Knowledge and willingness of prenatal women in Enugu Southeastern Nigeria to use in labour non-pharmacological pain reliefs
Background: Nigerian parturients desire, but experience unsatisfactory pain relief as labour analgesia is underutilised and unpopular among skilled-birth attendants.
Objectives: To assess pregnant women’s knowledge and willingness to use non-pharmacological labour pain reliefs.
Methods: Using a descriptive cross-sectional design, a pre-tested, structured questionnaire was interviewer administered to a convenient sample of 245 prenatal women at a specialist maternity hospital in Enugu.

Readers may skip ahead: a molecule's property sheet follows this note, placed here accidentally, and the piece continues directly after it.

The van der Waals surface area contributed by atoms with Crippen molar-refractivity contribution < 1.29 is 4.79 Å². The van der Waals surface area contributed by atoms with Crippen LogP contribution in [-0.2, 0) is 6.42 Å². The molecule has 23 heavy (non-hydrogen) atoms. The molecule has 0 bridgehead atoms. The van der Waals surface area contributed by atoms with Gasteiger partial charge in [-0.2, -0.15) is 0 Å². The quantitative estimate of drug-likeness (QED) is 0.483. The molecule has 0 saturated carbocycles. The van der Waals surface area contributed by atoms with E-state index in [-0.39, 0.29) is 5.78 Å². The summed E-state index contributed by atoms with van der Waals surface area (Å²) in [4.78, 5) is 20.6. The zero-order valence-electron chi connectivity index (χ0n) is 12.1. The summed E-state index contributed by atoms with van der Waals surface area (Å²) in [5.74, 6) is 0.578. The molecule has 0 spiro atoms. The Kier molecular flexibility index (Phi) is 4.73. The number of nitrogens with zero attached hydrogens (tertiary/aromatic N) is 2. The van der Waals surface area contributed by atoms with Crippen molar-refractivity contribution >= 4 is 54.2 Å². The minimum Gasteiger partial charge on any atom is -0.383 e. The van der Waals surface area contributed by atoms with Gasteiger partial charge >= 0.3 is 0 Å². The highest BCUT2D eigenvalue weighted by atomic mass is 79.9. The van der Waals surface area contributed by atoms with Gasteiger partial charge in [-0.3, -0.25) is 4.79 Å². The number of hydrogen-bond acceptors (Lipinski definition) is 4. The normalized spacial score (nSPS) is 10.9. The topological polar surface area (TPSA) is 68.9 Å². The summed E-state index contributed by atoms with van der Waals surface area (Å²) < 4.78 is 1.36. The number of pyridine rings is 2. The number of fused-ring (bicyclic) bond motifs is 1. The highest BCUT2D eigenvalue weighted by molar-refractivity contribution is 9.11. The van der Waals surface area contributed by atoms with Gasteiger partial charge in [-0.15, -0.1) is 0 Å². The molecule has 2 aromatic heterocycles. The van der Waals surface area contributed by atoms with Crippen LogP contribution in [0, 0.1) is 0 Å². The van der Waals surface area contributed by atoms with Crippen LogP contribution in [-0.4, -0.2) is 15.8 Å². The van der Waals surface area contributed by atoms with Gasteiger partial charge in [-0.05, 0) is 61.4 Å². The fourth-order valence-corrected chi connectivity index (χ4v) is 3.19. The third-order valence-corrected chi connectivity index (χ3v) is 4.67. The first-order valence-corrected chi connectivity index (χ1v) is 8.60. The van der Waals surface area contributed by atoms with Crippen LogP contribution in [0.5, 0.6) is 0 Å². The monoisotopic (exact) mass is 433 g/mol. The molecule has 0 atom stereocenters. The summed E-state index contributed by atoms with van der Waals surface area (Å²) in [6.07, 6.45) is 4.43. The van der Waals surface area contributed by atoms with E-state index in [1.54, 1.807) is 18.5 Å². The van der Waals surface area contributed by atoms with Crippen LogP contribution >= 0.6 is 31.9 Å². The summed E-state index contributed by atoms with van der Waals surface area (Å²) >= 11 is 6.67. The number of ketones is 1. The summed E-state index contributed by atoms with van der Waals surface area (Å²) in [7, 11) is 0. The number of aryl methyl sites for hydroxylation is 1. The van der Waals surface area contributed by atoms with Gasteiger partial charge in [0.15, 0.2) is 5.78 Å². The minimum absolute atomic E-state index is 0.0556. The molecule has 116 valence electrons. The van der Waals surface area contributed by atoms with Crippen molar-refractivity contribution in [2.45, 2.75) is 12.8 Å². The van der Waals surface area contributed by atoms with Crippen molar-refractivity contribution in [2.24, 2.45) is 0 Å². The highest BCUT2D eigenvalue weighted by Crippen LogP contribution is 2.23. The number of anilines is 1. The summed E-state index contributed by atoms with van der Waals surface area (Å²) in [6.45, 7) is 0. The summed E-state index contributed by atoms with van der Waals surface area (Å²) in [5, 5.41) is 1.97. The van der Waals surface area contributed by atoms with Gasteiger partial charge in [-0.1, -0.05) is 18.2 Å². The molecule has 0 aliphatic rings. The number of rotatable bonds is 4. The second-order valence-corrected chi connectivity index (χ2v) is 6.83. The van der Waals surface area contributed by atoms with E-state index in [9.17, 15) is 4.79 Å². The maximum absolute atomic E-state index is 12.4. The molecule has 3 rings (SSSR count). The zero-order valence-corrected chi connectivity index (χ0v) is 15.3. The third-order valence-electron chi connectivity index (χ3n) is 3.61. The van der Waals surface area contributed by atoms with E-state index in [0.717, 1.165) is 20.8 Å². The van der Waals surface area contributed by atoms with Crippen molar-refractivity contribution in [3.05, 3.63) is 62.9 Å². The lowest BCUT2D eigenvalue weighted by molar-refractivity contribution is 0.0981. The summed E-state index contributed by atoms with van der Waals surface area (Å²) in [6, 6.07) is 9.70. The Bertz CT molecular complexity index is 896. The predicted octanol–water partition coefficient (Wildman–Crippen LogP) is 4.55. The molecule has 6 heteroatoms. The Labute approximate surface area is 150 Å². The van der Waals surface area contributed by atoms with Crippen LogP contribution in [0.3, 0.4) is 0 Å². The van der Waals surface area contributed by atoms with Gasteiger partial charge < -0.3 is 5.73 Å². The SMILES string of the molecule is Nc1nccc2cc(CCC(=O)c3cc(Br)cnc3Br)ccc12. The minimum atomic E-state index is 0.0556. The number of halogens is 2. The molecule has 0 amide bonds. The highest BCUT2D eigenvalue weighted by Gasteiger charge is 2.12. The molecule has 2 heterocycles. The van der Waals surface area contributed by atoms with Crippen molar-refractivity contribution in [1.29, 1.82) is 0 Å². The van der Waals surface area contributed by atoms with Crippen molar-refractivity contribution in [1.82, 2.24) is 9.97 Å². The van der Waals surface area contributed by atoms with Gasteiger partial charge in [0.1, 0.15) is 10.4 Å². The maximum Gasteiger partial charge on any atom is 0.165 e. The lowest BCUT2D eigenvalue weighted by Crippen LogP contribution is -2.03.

Results: Majority (68.6%) of the women knew, but 31.4% were unaware that non-pharmacological labour pain reliefs exist in the study facility. Only 34.7% were able to identify at least four such methods, 21.2% could elicit two (each) advantages and disadvantages, and 0% to 28.3% had perceived self-efficacy of how to use each method. The leading four methods identified were breathing exercises (51.8%), massage (36.7), position changes (32.2%), and relaxation techniques (26.5%). Majority (59.6%) of the women expressed willingness to use non-pharmacological pain strategies in future labour, which is associated with increased knowledge of the methods, and parity (p<0.001).
Conclusion: Pregnant women had limited knowledge of, but majority expressed willingness to use in labour non-pharmacological pain reliefs. Nurses/midwives should give adequate childbirth information and preparation on labour pain reliefs to antenatal women to inform their choices and effective use during labour.
Key words: Knowledge, desire to use, non-pharmacological, labour pain reliefs, prenatal women.